Security Newsletter
31 July 2017
Sweden Accidentally Leaks Personal Details of Nearly All Citizens
Swedish media is reporting of a massive data breach in the Swedish Transport Agency (Transportstyrelsen) after the agency mishandled a deal with IBM, to outsource database and IT service management. IBM, which in turn outsourced the operations to countries in eastern Europe, with the result that “foreign staff had responsibility for Swedish classified information”.
What’s do we know about what’s been exposed? The agency has information on all vehicles in Sweden, including some, but not all military vehicles. It also is the depository for the nation’s driver’s license data, including photos – which also happens to include individuals under protective order, and those of undercover law enforcement workers. Additionally, the nation’s infrastructure data with respect to roads, ports, air, rail, etc., is under its sway
Although the data breach happened in 2015, Swedish Secret Service discovered it in 2016 and started investigating the incident, which led to the fire of STA director-general Maria Ågren in January 2017. Ågren was also fined half a month's pay (70,000 Swedish krona which equals to $8,500) after finding her guilty of being "careless with secret information," according to the publication. What's the worrying part? The leaked database may not be secured until the fall, said the agency's new director-general Jonas Bjelfvenstam. The investigation into the scope of the leak is still ongoing.
The Swedish prime minister has admitted that the leak of the confidential data of millions of Swedes as a result of the country’s transport agency outsourcing operations to third party contractors is “a disaster”. Speaking in Stockholm on Monday, Stefan Löfven also confirmed that he had known about the leak since January, with other ministers being aware of it as long as 18 months ago
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Even More
Passwords Evolved: Authentication Guidance for the Modern Era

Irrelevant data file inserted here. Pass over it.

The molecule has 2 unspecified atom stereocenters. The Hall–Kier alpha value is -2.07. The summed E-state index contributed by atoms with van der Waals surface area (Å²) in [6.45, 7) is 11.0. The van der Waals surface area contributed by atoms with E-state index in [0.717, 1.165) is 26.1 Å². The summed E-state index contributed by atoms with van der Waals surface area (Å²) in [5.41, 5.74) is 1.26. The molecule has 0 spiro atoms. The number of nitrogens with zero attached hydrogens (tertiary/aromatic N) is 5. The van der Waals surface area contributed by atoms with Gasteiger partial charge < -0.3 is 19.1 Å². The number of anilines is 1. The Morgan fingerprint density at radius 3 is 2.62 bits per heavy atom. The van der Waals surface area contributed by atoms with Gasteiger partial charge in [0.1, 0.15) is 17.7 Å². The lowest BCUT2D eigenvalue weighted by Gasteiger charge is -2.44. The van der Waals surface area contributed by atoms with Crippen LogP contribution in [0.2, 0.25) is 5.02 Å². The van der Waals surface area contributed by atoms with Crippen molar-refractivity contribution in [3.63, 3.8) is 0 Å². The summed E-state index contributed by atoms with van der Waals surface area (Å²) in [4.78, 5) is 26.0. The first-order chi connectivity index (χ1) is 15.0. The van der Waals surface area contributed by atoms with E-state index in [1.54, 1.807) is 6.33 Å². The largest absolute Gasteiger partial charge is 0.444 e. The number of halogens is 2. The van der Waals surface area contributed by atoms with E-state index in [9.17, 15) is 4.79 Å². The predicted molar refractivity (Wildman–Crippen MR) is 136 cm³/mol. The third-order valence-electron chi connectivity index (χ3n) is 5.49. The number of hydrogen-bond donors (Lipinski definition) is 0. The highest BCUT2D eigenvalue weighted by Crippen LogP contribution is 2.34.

In the beginning, things were simple: you had two strings (a username and a password) and if someone knew both of them, they could log in. Easy.
A couple of months ago, Troy Hunt wrote about Password reuse, credential stuffing and another billion records in Have I been pwned (HIBP). That presents a very interesting challenge: how do we defend against this? I mean you're trying to run your online system and someone has valid credentials for some of your users, how are you going to stop them from getting in? The simple string matching of the 60's just isn't going to cut it.
There's a lot more to how authentication has evolved than just the rise and rise of credential stuffing though, many other aspects of how we logon to systems has also changed. In some cases, this has led to once-held "truths" about how we create and manage accounts to be totally flipped on their head, yet we still see modern organisations applying the patterns of yesterday to the threats of today.
This post tries to address this gap and talk about how we should be designing this critical part of our systems today. Hope is that in times where a company says "we're doing this screwy thing because security", this post becomes a resource that well-wishers direct them to.
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How To Protect Your Users With The Privacy By Design Framework
In these politically uncertain times, developers can help to defend their users’ personal privacy by adopting the Privacy by Design (PbD) framework. These common-sense steps will become a requirement under the EU’s imminent data protection overhaul, but the benefits of the framework go far beyond legal compliance.
PbD has existed as a best-practice framework since the 1990s, but few developers are aware of it, let alone use it. That’s about to change. The EU’s data protection overhaul, GDPR, which becomes legally enforceable in May 2018, requires privacy by design as well as data protection by default across all uses and applications.
As with the previous EU data protection regime, any developer serving European customers must adhere to these data protection standards even if they themselves are not located in Europe. So, if you do business in or sell to Europe, privacy by design is now your responsibility.
This presents a monumental opportunity for developers everywhere to rethink their approach to privacy. Let’s learn what PbD is and how it works.
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Biometric Authentication Overview, Advantages & Disadvantages
Biometric authentication works by comparing two sets of data: the first one is presented by the owner of the device, while the second one belongs to a device visitor. If the two data are nearly identical, the device knows that “visitor” and “owner” are one and the same, and gives access to the person.